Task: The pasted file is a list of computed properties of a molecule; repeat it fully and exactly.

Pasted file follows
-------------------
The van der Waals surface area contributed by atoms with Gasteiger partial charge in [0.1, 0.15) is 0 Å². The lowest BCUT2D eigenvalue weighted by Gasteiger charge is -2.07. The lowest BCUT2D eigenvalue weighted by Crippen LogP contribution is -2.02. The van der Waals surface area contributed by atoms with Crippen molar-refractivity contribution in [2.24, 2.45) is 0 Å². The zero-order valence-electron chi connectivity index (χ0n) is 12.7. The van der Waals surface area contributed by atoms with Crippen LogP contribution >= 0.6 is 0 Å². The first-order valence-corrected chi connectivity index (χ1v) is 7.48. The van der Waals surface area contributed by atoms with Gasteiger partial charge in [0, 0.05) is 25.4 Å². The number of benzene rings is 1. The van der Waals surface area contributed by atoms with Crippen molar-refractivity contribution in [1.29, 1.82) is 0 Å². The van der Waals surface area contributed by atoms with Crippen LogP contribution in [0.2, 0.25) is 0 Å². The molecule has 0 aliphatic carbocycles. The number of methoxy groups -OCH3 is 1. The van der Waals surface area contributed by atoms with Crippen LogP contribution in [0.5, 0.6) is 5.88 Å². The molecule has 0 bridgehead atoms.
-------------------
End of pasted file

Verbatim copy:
The van der Waals surface area contributed by atoms with Gasteiger partial charge in [0.1, 0.15) is 0 Å². The lowest BCUT2D eigenvalue weighted by Gasteiger charge is -2.07. The lowest BCUT2D eigenvalue weighted by Crippen LogP contribution is -2.02. The van der Waals surface area contributed by atoms with Crippen molar-refractivity contribution in [2.24, 2.45) is 0 Å². The zero-order valence-electron chi connectivity index (χ0n) is 12.7. The van der Waals surface area contributed by atoms with Crippen LogP contribution >= 0.6 is 0 Å². The first-order valence-corrected chi connectivity index (χ1v) is 7.48. The van der Waals surface area contributed by atoms with Gasteiger partial charge in [0, 0.05) is 25.4 Å². The number of benzene rings is 1. The van der Waals surface area contributed by atoms with Crippen molar-refractivity contribution in [1.29, 1.82) is 0 Å². The van der Waals surface area contributed by atoms with Crippen LogP contribution in [0.2, 0.25) is 0 Å². The molecule has 0 aliphatic carbocycles. The number of methoxy groups -OCH3 is 1. The van der Waals surface area contributed by atoms with Crippen LogP contribution in [0.5, 0.6) is 5.88 Å². The molecule has 0 bridgehead atoms.